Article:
The Age of Information Technology?
Do you know how much water your country has in its lakes, rivers and wells? Do you know the same about your state? Or maybe your city? Do you know where to get all this information from or whether it is updated and reliable? These were the questions put forward by Rajendra Singh, an expert in traditional rainwater harvesting at a conference held in the Indian Institute of Technology at Kanpur. There were no answers.
In the 18th century, a king in the Indian state of Rajasthan devised an innovative way to communicate information about the quantity of water available to his subjects. For the people living in this dry state at the edge of the The Great Indian Desert, water was easily more precious than gold.
The king built a lake called Amarsagar, adorned with beautiful stairs and statues made of stone. The lowermost statue was that of a lion, while a little higher stood an elephant and still higher was perched a horse. When the level of water reached the head of the lion, the community knew that a month’s supply of water was available. When water climbed to the level of the feet of the elephant, word would go around that the community had enough for two months. If the elephant got submerged, people knew they could survive for six months. In the rare case of the water level rising to the feet of the horse, there would be widespread rejoicing because the community knew it had abundant reserves of water.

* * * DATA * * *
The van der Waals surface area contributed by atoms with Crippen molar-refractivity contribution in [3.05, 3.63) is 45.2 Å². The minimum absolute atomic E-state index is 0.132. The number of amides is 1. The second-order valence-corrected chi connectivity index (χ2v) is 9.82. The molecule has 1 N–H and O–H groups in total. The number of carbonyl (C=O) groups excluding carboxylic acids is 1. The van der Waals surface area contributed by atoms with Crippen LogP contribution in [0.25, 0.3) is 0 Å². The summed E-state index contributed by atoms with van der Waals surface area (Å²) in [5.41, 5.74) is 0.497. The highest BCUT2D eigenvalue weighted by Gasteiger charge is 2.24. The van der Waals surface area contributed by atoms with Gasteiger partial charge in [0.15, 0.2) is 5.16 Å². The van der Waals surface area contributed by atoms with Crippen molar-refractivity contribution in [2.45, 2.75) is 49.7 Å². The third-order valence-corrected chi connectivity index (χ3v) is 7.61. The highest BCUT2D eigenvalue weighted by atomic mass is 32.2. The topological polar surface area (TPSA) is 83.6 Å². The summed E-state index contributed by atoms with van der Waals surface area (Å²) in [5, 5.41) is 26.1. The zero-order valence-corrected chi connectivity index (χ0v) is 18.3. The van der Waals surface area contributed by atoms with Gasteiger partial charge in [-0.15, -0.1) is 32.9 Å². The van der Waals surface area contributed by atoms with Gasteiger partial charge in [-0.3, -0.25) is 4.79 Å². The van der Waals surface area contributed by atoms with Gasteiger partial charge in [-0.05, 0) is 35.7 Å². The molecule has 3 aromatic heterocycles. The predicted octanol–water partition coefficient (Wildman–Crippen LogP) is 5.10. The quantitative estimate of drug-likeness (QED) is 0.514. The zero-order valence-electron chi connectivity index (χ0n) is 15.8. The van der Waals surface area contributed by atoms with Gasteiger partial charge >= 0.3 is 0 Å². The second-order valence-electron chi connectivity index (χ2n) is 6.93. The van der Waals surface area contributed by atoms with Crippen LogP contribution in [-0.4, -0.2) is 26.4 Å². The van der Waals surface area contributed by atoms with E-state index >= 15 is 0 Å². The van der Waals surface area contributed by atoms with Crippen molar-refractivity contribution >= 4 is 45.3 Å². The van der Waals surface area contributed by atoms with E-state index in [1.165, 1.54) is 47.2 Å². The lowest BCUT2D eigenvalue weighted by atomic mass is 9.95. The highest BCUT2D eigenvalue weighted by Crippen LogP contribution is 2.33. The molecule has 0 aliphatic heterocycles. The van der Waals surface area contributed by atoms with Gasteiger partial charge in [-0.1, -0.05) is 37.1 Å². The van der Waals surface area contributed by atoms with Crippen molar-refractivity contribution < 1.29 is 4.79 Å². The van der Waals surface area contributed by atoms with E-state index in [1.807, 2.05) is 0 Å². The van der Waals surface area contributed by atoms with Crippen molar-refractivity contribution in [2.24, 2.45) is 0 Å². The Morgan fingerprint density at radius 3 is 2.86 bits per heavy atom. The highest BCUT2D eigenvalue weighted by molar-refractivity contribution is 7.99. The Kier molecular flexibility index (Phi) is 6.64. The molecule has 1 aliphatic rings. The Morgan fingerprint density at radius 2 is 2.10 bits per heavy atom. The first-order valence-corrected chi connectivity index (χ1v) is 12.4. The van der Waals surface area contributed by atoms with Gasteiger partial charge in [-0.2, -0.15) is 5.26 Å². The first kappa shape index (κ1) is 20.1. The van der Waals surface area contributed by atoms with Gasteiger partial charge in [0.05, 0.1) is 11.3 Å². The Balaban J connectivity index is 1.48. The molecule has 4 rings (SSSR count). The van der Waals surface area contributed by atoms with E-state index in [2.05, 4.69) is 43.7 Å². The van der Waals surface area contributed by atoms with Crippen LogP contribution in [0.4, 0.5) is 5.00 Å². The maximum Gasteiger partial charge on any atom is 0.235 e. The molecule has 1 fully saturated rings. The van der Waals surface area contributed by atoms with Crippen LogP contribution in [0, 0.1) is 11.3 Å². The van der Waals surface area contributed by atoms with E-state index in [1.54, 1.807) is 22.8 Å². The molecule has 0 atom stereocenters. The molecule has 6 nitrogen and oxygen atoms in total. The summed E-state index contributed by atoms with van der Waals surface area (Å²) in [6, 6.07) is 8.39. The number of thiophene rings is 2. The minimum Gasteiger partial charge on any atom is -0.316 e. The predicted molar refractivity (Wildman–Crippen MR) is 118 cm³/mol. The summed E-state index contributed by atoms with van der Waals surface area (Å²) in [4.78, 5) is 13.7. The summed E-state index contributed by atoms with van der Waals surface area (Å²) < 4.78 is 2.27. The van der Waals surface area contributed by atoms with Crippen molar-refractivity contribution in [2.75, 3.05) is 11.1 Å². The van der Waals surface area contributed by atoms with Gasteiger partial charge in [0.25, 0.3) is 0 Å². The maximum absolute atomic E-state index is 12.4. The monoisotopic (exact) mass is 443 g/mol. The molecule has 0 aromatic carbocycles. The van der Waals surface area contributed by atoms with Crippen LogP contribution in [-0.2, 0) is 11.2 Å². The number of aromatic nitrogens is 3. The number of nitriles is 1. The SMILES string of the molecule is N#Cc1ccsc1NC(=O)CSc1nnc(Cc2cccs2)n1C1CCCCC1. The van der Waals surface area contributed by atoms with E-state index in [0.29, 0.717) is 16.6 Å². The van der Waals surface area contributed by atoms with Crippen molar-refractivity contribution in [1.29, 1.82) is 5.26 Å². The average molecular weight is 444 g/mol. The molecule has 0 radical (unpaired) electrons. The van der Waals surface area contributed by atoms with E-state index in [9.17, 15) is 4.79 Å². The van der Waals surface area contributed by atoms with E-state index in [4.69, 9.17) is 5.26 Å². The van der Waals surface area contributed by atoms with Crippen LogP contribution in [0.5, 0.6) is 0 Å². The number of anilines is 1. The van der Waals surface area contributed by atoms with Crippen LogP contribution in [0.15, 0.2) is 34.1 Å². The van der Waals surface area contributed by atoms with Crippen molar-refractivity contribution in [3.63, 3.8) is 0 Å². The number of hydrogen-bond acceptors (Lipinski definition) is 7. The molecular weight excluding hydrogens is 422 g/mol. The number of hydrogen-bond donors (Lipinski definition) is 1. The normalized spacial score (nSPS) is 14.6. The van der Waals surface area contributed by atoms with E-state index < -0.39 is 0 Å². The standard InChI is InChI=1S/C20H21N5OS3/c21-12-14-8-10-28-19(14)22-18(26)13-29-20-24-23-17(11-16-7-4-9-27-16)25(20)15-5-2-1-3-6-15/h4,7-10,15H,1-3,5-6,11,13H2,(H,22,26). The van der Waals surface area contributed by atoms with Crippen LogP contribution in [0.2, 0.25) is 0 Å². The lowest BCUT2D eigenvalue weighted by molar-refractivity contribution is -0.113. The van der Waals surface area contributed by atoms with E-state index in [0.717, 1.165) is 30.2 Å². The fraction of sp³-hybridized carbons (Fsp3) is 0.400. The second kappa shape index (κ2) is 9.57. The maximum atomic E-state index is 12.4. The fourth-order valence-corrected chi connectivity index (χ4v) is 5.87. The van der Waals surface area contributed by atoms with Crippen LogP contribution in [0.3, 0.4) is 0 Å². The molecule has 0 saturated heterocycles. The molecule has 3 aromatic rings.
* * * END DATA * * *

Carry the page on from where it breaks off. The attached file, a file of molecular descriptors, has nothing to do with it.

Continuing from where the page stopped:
Contrast it with today, where we do not have authentic information about our water resources, and we do not manage water as a community.
“Worldwide, water observation networks provide incomplete and incompatible data on water quantity and quality for managing water resources and predicting future needs,” declares the World Water Development Report 3 released this year.
Moreover the problem is not just about a lack of good data but the widespread reluctance to share even what is available. With hydrologic data, this is largely because of inadequate national administrative mechanisms, issues related to commercial use of the data, security concerns and political sensitivities about transboundary resources.
Add to this the erosion of a community approach to our natural resources over the centuries and it becomes clear why unsustainable practices have become a way of life.
This has to change. Investments in continual assessments of the status of water resources cannot be put off any more. Communicating the data in an easily digestible format to the stakeholders is no less important.
In an age of information technology, cloud computing, instant messaging and Internet communities, we have absolutely no excuse to be clueless about our water resources.